“No I in Threesome”: A rumbling, solitary bassline from Carlos D dominates the song’s start, a desolate gesture that segues neatly into distressed minor chords doing a macabre death-dance with plinking piano. Banks’ voice falls into the background, almost drowned out by the music swooning around him – music that’s dramatic and almost romantic, until you consider the lyrics. Taken on their own, words such as, “Babe, it’s time we give something new a try / Oh alone we may fight / So just let us be free tonight” and “Through the storms and the light / Baby, you’ve stood by my side / And life is wine / You feel the sweet breath of time / It’s whispering its truth, not mine / There’s no I in threesome / And I am all for it” seduce in a flowery-poetry/pillow-talk vulnerability sense. But Banks’ monotone delivery in conjunction with the dark music turns these phrases creepy. He doesn’t seem like someone in a loving couple suggesting something to spice up their sex life; he sounds like a shadow figure cajoling his partner into doing something she might not necessarily want. Still, it's an enthralling song -- and my personal favorite on the album.

“Scale”: Another mid-tempo but clunky dirge, this time driven by jagged guitars that feel very reminiscent of 1980s dark-wave. “I made you / And now I take you back” are the prevailing lyrics. Rather boring.

“Heinrich Maneuver”: The token uptempo Interpol single for mainstream radio to play. Obvious hooks, bouncy bassline, memorable guitar riffs, suitably cryptic lyrics. An enjoyable song, but other tracks on Admire are more rewarding (so haters can shush).

“Mammoth”: Even more than the previous song, “Mammoth” reaches out and grabs listeners by the throat – a nice change from the polite Interpol melancholy we’re used to. (Banks sounds like he breaks a sweat! Passion!) A faraway voice that’s light (and reminiscent of Bob Mould at times) whispers the phrase “spare me the suspense” over ringing, insistent, brisk guitars; Banks chimes in after a few verses and utters the same phrase in his trademark low tones. Great bridge, fantastic drumming and interesting crescendos. Warm and inviting, it’s most like an Editors song – and as a corollary, could be an outtake from the sessions for R.E.M.’s Green.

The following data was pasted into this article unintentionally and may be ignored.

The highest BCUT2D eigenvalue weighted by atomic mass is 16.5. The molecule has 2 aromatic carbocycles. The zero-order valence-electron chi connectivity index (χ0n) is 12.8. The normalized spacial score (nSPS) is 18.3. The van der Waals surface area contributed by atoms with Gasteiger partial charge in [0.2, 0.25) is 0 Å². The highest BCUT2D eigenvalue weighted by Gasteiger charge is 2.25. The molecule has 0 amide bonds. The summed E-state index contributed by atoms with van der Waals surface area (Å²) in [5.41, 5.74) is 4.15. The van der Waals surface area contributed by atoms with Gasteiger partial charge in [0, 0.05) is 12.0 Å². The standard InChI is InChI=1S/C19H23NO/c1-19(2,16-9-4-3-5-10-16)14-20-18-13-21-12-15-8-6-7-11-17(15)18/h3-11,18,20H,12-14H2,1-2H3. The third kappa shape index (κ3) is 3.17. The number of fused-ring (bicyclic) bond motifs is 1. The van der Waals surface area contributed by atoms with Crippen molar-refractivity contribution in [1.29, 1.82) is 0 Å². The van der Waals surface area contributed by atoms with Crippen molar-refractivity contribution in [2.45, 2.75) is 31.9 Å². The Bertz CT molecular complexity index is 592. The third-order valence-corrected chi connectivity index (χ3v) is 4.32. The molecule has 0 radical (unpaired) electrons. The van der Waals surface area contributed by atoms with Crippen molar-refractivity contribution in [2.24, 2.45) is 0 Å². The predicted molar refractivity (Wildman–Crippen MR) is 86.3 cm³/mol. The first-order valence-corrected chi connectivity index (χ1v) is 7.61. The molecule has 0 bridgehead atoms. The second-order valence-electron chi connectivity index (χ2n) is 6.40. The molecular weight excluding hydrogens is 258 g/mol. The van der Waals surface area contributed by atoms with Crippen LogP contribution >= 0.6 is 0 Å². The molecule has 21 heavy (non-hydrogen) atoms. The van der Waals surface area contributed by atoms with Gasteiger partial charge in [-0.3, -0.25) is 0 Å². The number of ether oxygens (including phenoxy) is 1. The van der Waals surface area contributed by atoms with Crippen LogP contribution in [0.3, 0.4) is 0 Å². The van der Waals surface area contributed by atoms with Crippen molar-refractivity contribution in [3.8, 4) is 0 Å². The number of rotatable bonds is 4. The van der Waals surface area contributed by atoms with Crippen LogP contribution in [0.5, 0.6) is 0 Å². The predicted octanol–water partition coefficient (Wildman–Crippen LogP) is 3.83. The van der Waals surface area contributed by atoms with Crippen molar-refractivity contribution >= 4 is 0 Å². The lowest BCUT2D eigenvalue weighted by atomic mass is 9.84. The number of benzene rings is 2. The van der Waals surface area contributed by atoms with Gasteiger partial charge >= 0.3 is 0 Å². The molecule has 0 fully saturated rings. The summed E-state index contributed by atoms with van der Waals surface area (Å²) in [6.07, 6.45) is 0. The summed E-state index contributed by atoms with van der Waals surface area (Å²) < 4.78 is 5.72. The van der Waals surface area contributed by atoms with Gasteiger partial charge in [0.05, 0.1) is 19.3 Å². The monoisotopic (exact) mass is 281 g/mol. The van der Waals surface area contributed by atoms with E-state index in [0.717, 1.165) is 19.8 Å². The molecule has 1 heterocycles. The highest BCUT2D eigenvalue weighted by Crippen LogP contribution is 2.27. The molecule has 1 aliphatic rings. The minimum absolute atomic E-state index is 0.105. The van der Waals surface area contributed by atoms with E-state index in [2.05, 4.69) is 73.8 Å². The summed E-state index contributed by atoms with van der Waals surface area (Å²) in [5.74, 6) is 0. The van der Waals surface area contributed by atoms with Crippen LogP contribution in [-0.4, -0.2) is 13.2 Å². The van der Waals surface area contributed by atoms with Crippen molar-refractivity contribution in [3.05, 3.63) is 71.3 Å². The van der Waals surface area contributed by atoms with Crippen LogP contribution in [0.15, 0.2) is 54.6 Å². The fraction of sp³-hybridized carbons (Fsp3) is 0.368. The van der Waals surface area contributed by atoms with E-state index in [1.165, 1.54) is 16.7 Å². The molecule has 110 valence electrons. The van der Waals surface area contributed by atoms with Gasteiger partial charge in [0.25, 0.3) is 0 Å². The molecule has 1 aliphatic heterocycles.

“Pace is the Trick”: A stunning, gorgeous-sounding song that sonically is very Turn on the Bright Lights and arranged in a traditional verse-chorus-bridge, etc. way. A sparse, skeletal melody accompanies Banks’ hollow intoning on the early verses; the chorus expands into a lush, multi-tracked attack of charcoal guitars and multi-layered vocals, which find Banks again reaching into his upper range. The cinematic lyrics reek of intrigue, if not vague hints of misogyny and self-loathing: “You can’t hold it too tight / These matters of security / You don’t have to be wound so tight / Smoking on the balcony / It’s that sleaze in the park / And women, you have no self-control / The angels remark outside / You are known for insatiable needs / I don’t know a thing / I’ve seen love / And I’ve followed the speed in the starlight.” The ending of the song involves Banks repeating the phrase: “You don’t hold a candle” over the plush, interwoven melodies and harmonies. Simply beautiful – almost too pristine to disturb -- and a clear highlight.